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This word may not ring a bell, but most know what it is. Those codes you sometimes have to enter before completing something on a certain website. It stands for, Completely Automated Public Turing test to tell Computers and Humans Apart.
CAPTCHA is basically used to insure that you are not a robot or computer generated, and you’re accessing something online as a legitimate person. Although they may seem annoying and tedious, you can take some credit for preserving history. These CAPTCHAs actually come from scanned textbooks, newspapers, magazines, and other old text. So if you were wondering why some of the CAPTCHA codes are not legible, this is why, (they really aren’t trying to test your patience).
Auto-digitizing programs or optical character recognition software can sometimes not translate or read scanned material. If scanning programs have trouble deciphering any decade old text, you are now the one to help.
The goal for a CAPTCHA code is to discourage scammers and hackers from using autofill software unethically and stop them from abusing services online. Scammers and spammers may:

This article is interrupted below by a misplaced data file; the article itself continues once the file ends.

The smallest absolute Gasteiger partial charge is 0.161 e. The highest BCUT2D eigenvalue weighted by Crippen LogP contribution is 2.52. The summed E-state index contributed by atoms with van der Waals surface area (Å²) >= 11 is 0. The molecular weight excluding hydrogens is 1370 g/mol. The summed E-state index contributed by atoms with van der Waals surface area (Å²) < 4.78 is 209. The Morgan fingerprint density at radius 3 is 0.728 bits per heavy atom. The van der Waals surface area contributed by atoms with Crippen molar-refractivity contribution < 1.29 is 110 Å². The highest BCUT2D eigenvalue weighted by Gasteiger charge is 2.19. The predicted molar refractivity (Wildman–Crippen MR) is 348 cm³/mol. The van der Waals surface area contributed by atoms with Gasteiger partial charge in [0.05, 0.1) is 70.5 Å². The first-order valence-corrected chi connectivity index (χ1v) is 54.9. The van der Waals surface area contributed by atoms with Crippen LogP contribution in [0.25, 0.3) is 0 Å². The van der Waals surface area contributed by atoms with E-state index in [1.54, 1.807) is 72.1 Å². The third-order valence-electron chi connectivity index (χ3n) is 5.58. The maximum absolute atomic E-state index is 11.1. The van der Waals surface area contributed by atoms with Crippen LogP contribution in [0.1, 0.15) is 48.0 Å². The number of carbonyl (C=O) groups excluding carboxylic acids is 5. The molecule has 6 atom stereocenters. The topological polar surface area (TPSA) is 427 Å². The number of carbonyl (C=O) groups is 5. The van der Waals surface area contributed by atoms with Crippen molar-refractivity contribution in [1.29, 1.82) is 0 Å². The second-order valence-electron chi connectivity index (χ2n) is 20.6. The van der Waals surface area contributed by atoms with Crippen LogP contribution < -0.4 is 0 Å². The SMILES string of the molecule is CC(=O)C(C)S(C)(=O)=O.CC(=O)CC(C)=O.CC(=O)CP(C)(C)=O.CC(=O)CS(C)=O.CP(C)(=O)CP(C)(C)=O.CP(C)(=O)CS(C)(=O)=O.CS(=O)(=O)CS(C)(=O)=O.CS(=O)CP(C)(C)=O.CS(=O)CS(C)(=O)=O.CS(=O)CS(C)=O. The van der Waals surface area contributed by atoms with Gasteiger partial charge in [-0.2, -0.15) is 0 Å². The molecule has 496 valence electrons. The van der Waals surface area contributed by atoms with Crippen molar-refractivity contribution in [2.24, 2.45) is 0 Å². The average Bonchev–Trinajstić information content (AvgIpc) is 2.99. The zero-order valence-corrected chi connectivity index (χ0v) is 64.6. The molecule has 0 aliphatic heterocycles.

Automated accounts usually come with automated attacks, and if there is nothing blocking these robots from completing any of the tasks above, you could easily be a victim.
Just as security gets stronger, so do those trying to get around it. CAPTCHA has shown a decrease in automated attacks but was updated by Google and called reCAPTCHA in order to make it even harder to get around. This works the same way as CAPTCHA but provides different “tests” to pass in order to continue on a website. Like checking a box that states you are a human, or a jumbled photo where you must select all the parts that include ‘a street sign’.
Millions of websites use this widget as a security setting today.
My Computer Works can help you with all your technology related questions.